Because of the crucial and distinctive roles of apoptosis and necrosis, detection and differentiation of these cell death processes are important for investigations of developing tissues and organisms under pertinent physiological and pathological conditions. Studies of different cell death dynamics have been made possible with the advance of new biological technologies and methodologies. Our knowledge of the molecular mechanisms of cell death processes has increased rapidly, particularly from studies using well-controlled cell cultures and based on high-resolution imaging techniques with immunochemical or fluorescence staining. Nevertheless, our capability of real-time detection and differentiation of different cell death dynamics in more complex 3D tissue environments has been limited [5, 21]. Since many of the current imaging technologies used for in vivo studies (such as MRI  and ultrasound imaging ) do not offer sufficient resolution, optical imaging has been intensively studied for real-time longitudinal monitoring of apoptosis and necrosis [5, 15, 16, 21]. Nevertheless, because each individual modality has its own inherent limitations, there has been strong skepticism about the feasibility of using label-free optical imaging approaches for in vivo detection of cell death processes in tissue environments. For example, as shown by our data, fluorescence based methods (such as MPM and FLIM) can only detect specifically labeled or autofluorescent molecules or structures, thus only providing limited information, and leaving many other properties of the biological processes undetected. Likewise, the dynamic morphological transformations of cells (such as nuclear condensation) which are important hallmarks of cell death, may not be observed by MPM and FLIM. Intrinsic contrast, such as light scattering measured by OCM, can provide global information on the cell and tissue structures, but its low contrast and lack of molecular specificity make it insufficient to distinguish different cell death dynamics when used alone.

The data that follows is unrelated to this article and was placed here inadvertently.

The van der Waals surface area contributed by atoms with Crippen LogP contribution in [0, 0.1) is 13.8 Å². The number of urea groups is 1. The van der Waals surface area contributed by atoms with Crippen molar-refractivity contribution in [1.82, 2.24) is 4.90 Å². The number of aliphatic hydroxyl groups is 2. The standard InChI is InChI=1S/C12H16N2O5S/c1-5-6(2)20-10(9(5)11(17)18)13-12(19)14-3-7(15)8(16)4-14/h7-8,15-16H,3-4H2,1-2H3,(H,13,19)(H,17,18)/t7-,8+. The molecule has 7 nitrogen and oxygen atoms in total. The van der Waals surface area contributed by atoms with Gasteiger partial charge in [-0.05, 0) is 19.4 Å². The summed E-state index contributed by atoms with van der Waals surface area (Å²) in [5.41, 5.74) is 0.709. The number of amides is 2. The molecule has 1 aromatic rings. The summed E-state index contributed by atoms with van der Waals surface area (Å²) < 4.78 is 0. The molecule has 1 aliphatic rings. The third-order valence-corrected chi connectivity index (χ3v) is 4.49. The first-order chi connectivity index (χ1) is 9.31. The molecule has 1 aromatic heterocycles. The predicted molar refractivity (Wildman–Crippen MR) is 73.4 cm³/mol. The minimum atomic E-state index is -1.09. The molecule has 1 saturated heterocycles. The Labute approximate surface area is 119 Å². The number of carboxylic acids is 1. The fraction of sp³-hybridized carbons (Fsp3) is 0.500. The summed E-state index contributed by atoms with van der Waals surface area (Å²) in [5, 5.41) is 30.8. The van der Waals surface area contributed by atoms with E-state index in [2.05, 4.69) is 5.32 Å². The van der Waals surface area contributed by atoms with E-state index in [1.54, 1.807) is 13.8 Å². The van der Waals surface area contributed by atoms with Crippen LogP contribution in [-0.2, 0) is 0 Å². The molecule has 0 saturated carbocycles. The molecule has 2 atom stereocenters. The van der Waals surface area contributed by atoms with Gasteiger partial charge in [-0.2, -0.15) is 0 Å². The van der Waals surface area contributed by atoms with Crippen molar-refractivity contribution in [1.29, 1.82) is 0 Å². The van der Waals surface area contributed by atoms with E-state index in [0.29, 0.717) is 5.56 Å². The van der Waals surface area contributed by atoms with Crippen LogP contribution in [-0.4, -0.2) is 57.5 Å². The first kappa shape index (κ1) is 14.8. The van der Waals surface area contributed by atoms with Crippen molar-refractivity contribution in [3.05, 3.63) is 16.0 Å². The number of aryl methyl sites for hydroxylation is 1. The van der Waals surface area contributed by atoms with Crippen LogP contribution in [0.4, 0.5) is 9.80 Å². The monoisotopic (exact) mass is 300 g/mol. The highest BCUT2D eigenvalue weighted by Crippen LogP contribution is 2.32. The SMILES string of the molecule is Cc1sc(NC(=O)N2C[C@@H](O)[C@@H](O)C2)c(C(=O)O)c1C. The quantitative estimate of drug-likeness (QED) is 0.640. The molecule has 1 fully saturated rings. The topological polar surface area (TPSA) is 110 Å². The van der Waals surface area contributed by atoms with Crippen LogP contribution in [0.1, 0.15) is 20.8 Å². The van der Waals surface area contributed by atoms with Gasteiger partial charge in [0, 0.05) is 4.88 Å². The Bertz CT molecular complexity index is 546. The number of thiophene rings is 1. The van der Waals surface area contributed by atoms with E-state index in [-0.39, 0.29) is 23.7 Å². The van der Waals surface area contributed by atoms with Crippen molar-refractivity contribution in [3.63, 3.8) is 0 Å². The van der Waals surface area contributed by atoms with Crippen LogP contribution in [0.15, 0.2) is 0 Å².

As we have shown in this study, full characterization and differentiation of these three cell death processes of keratinocytes was enabled by the combination of multiple optical imaging modalities, which provide complementary, additive, and mutually-validating information of the sample, and thus compensate for the specific deficiencies of each single modality. The quantitative image analysis and classification process, which is only made possible based on multiple dimensional imaging data, allowed us to differentiate and longitudinally monitor differences between apoptosis and necrosis in this living three-dimensional engineered tissue. Unlike standalone fluorescence based approaches which only detect exclusively targeted signaling proteins and suffer from potential problems such as complicated synthesis, slow clearance, high background signal, and non-specific binding , this label-free imaging method demonstrated the potential for real-time tracking of multiple parameters of cells and tissues under apoptosis or necrosis. Immediately, this imaging platform could be used for monitoring the health of engineered human skin during growth, and following grafting. It is also possible to use this platform to determine the efficacy of skin cancer therapy, or the tissue response from a wide range of dermatological disease treatments, as well as for drug delivery and tracking. Although the imaging penetration depth is limited to within a few hundreds of microns, advances in optical beam delivery systems, including fiber-optic catheters , endoscopes , needles  and hand-held probes , may make it possible to perform similar studies on internal tissues or organs, providing new and valuable information on in vivo cells and tissues undergoing these natural and induced cell death processes.